Social consciousness

From Wikipedia, the free encyclopedia

Social consciousness or social awareness, is collective consciousness shared by individuals within a society.[1]

Social consciousness is linked to the collective self-awareness and experience of collectively shared social identity.[2] From this viewpoint, social consciousness denotes conscious awareness of being part of an interrelated community of others. The “we feeling” or the “sense of us” may be experienced in members of various cultures and social groups. By the experience of collectively shared social identity, individuals may experience social unity. Social consciousness may also stimulate working towards a common goal.

According to Karl Marx, human beings enter into certain productive, or economic, relations and these relations lead to a form of social consciousness.[1] Marx said:

"In the social production of their life, men enter into definite relations that are indispensable and independent of their will; these relations of production correspond to a definite stage of development of their material forces of production. The sum total of these relations of production constitutes the economic structure of society — the real foundation, on which rises a legal and political superstructure and to which correspond definite forms of social consciousness. The mode of production of material life determines the social, political and intellectual life process in general. It is not the consciousness of men that determines their being, but, on the contrary, their social being that determines their consciousness."[3]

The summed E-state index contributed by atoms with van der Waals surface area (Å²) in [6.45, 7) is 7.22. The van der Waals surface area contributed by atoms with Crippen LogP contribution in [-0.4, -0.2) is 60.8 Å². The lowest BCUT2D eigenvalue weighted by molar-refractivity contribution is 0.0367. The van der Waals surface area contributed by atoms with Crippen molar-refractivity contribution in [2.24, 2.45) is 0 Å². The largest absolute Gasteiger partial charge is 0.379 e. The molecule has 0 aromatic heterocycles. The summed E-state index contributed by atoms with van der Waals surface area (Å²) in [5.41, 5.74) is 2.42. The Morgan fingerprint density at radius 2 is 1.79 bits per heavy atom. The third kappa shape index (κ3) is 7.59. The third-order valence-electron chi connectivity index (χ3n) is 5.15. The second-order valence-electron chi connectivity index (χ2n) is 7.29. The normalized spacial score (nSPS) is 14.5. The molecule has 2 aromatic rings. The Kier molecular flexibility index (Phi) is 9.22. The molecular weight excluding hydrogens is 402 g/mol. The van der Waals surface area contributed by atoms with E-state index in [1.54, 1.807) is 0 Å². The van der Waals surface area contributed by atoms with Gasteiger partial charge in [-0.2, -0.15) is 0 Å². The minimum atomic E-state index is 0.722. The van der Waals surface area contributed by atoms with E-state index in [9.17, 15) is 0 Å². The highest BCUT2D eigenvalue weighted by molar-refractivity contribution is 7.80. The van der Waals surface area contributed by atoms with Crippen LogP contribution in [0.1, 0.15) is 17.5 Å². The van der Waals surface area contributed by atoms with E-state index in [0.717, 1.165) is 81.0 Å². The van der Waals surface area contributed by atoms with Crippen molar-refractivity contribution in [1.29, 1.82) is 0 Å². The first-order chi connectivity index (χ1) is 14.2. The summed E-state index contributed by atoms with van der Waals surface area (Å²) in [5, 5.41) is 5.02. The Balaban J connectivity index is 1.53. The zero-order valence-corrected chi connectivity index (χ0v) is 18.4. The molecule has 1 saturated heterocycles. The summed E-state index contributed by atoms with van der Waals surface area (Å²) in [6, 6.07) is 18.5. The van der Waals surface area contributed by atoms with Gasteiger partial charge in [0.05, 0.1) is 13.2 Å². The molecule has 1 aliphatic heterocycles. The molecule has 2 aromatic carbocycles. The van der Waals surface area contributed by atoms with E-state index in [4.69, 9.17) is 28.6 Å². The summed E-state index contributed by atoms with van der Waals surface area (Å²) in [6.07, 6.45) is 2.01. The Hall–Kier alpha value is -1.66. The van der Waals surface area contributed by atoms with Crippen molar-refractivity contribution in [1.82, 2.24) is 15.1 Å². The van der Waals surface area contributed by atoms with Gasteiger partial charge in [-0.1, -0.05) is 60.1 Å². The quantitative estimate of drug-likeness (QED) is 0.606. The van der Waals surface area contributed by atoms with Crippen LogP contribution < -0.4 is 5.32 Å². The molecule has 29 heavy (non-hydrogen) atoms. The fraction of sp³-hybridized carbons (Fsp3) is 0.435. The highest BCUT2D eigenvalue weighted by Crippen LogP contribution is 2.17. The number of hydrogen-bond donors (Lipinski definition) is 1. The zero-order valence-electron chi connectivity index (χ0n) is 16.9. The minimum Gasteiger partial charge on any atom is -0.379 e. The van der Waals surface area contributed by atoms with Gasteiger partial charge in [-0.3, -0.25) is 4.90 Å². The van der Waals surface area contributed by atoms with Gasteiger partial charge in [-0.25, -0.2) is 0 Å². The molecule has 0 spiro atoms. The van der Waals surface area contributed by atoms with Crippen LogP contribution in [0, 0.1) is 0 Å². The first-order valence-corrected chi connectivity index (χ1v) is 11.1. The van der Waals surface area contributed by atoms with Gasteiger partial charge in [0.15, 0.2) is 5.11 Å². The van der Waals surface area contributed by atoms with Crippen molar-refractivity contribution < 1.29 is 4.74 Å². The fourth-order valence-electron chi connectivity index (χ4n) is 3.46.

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  1. ^ a b Social Consciousness Archived 2016-03-08 at the Wayback Machine, 2014. Retrieved 27 May 2014.
  2. ^ Schlitz M.M., Vieten C., Miller E.M. (2010). "Worldview Transformation and the Development of Social Consciousness" (PDF). Journal of Consciousness Studies. 17: 18–36.{{cite journal}}: CS1 maint: multiple names: authors list (link)
  3. ^ Marx, Karl. (1859) "Preface" in A Contribution to the Critique of Political Economy.

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